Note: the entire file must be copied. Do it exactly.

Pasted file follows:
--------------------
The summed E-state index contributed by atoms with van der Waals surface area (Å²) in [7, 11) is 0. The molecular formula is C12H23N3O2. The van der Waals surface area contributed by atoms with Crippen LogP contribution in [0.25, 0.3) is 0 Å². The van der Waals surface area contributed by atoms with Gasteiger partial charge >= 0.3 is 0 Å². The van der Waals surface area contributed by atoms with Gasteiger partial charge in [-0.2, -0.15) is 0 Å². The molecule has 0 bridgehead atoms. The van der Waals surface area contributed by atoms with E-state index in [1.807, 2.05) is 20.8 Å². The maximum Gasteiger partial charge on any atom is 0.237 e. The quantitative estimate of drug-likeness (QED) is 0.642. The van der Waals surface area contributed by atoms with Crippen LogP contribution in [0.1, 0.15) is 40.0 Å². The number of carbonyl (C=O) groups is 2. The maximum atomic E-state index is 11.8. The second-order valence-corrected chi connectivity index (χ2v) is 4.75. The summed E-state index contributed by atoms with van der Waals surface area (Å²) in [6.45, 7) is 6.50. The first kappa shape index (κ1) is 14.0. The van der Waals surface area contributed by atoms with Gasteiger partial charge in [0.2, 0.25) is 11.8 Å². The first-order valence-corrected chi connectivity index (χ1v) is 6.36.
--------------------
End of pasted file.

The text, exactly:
The summed E-state index contributed by atoms with van der Waals surface area (Å²) in [7, 11) is 0. The molecular formula is C12H23N3O2. The van der Waals surface area contributed by atoms with Crippen LogP contribution in [0.25, 0.3) is 0 Å². The van der Waals surface area contributed by atoms with Gasteiger partial charge >= 0.3 is 0 Å². The van der Waals surface area contributed by atoms with Gasteiger partial charge in [-0.2, -0.15) is 0 Å². The molecule has 0 bridgehead atoms. The van der Waals surface area contributed by atoms with E-state index in [1.807, 2.05) is 20.8 Å². The maximum Gasteiger partial charge on any atom is 0.237 e. The quantitative estimate of drug-likeness (QED) is 0.642. The van der Waals surface area contributed by atoms with Crippen LogP contribution in [0.1, 0.15) is 40.0 Å². The number of carbonyl (C=O) groups is 2. The maximum atomic E-state index is 11.8. The second-order valence-corrected chi connectivity index (χ2v) is 4.75. The summed E-state index contributed by atoms with van der Waals surface area (Å²) in [6.45, 7) is 6.50. The first kappa shape index (κ1) is 14.0. The van der Waals surface area contributed by atoms with Gasteiger partial charge in [0.2, 0.25) is 11.8 Å². The first-order valence-corrected chi connectivity index (χ1v) is 6.36.